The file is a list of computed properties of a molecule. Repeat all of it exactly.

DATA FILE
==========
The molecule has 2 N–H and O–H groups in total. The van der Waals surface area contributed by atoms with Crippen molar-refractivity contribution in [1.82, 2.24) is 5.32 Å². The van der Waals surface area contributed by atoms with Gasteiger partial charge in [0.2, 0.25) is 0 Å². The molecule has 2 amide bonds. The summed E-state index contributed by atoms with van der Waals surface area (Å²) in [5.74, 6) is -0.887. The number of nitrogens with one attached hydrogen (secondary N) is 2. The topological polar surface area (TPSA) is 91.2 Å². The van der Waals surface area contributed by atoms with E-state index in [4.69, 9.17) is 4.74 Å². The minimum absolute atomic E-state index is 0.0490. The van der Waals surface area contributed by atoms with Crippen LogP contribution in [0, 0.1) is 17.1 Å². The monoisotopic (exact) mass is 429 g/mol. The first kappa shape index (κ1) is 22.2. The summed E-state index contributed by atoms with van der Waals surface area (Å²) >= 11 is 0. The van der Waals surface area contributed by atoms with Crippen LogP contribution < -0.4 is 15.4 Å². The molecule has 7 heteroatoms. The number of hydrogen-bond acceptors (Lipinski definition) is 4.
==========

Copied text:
The molecule has 2 N–H and O–H groups in total. The van der Waals surface area contributed by atoms with Crippen molar-refractivity contribution in [1.82, 2.24) is 5.32 Å². The van der Waals surface area contributed by atoms with Gasteiger partial charge in [0.2, 0.25) is 0 Å². The molecule has 2 amide bonds. The summed E-state index contributed by atoms with van der Waals surface area (Å²) in [5.74, 6) is -0.887. The number of nitrogens with one attached hydrogen (secondary N) is 2. The topological polar surface area (TPSA) is 91.2 Å². The van der Waals surface area contributed by atoms with E-state index in [4.69, 9.17) is 4.74 Å². The minimum absolute atomic E-state index is 0.0490. The van der Waals surface area contributed by atoms with Crippen LogP contribution in [0, 0.1) is 17.1 Å². The monoisotopic (exact) mass is 429 g/mol. The first kappa shape index (κ1) is 22.2. The summed E-state index contributed by atoms with van der Waals surface area (Å²) >= 11 is 0. The van der Waals surface area contributed by atoms with Crippen LogP contribution < -0.4 is 15.4 Å². The molecule has 7 heteroatoms. The number of hydrogen-bond acceptors (Lipinski definition) is 4.